While the study of artificial and natural perspective has yielded a huge literature, its inverse has received only sporadic attention. Massimo Scolari’s Oblique Perspective: A History of Anti-Perspective intends to shift the balance by redirecting our attention to non-(or anti)-perspective. As architect, scholar, and artist, Scolari is eminently qualified for the job.
Its wealth of historical material notwithstanding, Scolari’s volume doesn’t qualify as a true history, nor does it offer an alternative to traditional methodologies in the field, despite its avoidance of the standard chronological structure. In fact the fragile framework imposed by chapter divisions proves unable to contain the flow of text that meanders through time and place, turning back upon itself as it wanders through Assyria, Egypt, China, etc. Scolari dawdles in tangential discussions, leaping in what seems random order from one example to the next. While each episode is engaging, one finds no overarching principle or cohesive structure with which to connect the tales. As a result, his “story” overwhelms when it should instruct, perplexes when it should illuminate. The book is an extravaganza of digression.
In fact, this is not an entirely new topic. Yves-Alain Bois opened the conversation with his excellent article, "Metamorphosis of Axonometry," some 30 years ago. Unlike Scolari he restricted his discussion to the rebirth of axonometry in the 20th century in the work and writings of such avant-garde artists as Van Doesberg, Malevich, and Lissitzky. He found the origins of axonometry in perspectival treatises and scientific, cartographic, machine, and military illustrations. He then proceeded to suggest the relevance of these early applications to 20th-century architectural practice. He spotted the difficulty Scolari himself faces in attempting a comprehensive survey, arguing that: “There are several different ‘ideologies’ of axonometry. It has been used in many different, often contradictory ways: Jesuit strategists of the 18th century used it quite differently than Lissitzky, Albers, and painters of the Japanese Renaissance, or Russian constructivist architects.” Scolari may have seen the problem but doesn’t resolve it.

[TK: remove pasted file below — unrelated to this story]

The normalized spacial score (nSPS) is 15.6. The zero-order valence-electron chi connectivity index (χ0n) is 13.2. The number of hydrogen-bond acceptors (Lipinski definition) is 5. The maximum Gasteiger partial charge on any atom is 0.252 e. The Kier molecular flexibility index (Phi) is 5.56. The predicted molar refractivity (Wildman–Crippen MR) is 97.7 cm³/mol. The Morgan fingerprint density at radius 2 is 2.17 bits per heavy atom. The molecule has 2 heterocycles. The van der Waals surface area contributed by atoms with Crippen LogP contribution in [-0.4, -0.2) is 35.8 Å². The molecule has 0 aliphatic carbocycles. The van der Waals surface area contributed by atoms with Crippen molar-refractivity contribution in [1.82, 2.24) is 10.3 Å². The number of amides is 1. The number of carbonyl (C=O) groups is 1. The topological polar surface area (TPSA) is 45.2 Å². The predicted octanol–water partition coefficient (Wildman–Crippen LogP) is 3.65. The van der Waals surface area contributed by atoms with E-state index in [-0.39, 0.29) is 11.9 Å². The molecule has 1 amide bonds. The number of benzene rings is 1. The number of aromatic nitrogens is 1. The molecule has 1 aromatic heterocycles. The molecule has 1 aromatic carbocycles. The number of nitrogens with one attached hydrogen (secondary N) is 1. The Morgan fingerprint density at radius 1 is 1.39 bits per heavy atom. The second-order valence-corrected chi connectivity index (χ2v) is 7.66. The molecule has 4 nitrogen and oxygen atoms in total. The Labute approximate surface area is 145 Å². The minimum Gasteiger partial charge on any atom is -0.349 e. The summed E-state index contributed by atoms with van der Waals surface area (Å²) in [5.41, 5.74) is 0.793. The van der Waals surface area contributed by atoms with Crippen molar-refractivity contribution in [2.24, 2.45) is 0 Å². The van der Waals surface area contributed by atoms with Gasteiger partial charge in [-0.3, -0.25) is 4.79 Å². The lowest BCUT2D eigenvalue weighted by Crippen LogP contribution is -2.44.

Other troubling issues plague Scolari’s book. Oblique Drawing promises to be a scholarly work with its encyclopedic text and copious notes. But the reader has to wade through two dense chapters before chancing on Scolari’s definition of his subject tucked away in Footnote 88 in Chapter 3. This essential information surely belongs in the main body of text, and his lengthy excursions into different cultures would be better slipped into footnotes or even a separate appendix. His many remarkable insights disappear in the proliferation of information and the book fails to be user-friendly for those accustomed to the ease of internet research.
Understanding images in their own time frame remains a complicated task. Scolari struggles to tease the original meaning out of the drawings by providing a wealth of apposite documents to guide our interpretation of the fascinating little black and white illustrations that pepper the text and notes. As an artist and scholar he is remarkably well suited to a purely visual analysis informed by his wide knowledge. While we do learn much from his careful looking when it is offered, he frequently falls back on the treatise as the sole reliable source for deciphering meaning. As the late art critic and philosopher Leo Steinberg explains in his essay “The Mute Image and the Meddling Text,” such dependence solely on textual interpretation may prove misleading and often produce disturbing inaccuracies. Artists and architects tend to break rules or reinvent them as they work.